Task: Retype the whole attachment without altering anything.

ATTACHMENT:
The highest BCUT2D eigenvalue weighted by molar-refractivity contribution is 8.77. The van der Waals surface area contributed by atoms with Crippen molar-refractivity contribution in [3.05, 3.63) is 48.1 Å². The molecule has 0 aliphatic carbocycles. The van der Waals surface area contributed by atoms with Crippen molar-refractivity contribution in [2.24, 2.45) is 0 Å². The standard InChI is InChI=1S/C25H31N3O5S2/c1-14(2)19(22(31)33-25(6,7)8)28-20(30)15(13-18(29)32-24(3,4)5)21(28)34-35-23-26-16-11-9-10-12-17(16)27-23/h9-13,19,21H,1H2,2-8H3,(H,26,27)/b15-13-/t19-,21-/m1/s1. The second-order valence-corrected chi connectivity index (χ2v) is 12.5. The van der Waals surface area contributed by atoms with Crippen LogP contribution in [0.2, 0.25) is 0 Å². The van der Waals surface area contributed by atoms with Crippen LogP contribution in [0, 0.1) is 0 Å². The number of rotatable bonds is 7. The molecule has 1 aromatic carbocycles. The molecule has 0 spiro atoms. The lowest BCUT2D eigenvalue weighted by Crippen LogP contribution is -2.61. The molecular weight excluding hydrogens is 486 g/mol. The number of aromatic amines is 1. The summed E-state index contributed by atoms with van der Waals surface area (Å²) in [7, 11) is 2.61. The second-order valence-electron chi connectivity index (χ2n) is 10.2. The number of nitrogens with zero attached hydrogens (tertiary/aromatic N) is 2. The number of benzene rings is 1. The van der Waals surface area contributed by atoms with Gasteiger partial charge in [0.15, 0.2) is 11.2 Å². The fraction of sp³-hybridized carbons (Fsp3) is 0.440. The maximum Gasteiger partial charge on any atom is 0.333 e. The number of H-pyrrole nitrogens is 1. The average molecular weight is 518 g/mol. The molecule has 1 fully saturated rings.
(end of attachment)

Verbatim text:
The highest BCUT2D eigenvalue weighted by molar-refractivity contribution is 8.77. The van der Waals surface area contributed by atoms with Crippen molar-refractivity contribution in [3.05, 3.63) is 48.1 Å². The molecule has 0 aliphatic carbocycles. The van der Waals surface area contributed by atoms with Crippen molar-refractivity contribution in [2.24, 2.45) is 0 Å². The standard InChI is InChI=1S/C25H31N3O5S2/c1-14(2)19(22(31)33-25(6,7)8)28-20(30)15(13-18(29)32-24(3,4)5)21(28)34-35-23-26-16-11-9-10-12-17(16)27-23/h9-13,19,21H,1H2,2-8H3,(H,26,27)/b15-13-/t19-,21-/m1/s1. The second-order valence-corrected chi connectivity index (χ2v) is 12.5. The van der Waals surface area contributed by atoms with Crippen LogP contribution in [0.2, 0.25) is 0 Å². The van der Waals surface area contributed by atoms with Crippen LogP contribution in [0, 0.1) is 0 Å². The number of rotatable bonds is 7. The molecule has 1 aromatic carbocycles. The molecule has 0 spiro atoms. The lowest BCUT2D eigenvalue weighted by Crippen LogP contribution is -2.61. The molecular weight excluding hydrogens is 486 g/mol. The number of aromatic amines is 1. The summed E-state index contributed by atoms with van der Waals surface area (Å²) in [7, 11) is 2.61. The second-order valence-electron chi connectivity index (χ2n) is 10.2. The number of nitrogens with zero attached hydrogens (tertiary/aromatic N) is 2. The number of benzene rings is 1. The van der Waals surface area contributed by atoms with Gasteiger partial charge in [0.15, 0.2) is 11.2 Å². The fraction of sp³-hybridized carbons (Fsp3) is 0.440. The maximum Gasteiger partial charge on any atom is 0.333 e. The number of H-pyrrole nitrogens is 1. The average molecular weight is 518 g/mol. The molecule has 1 fully saturated rings.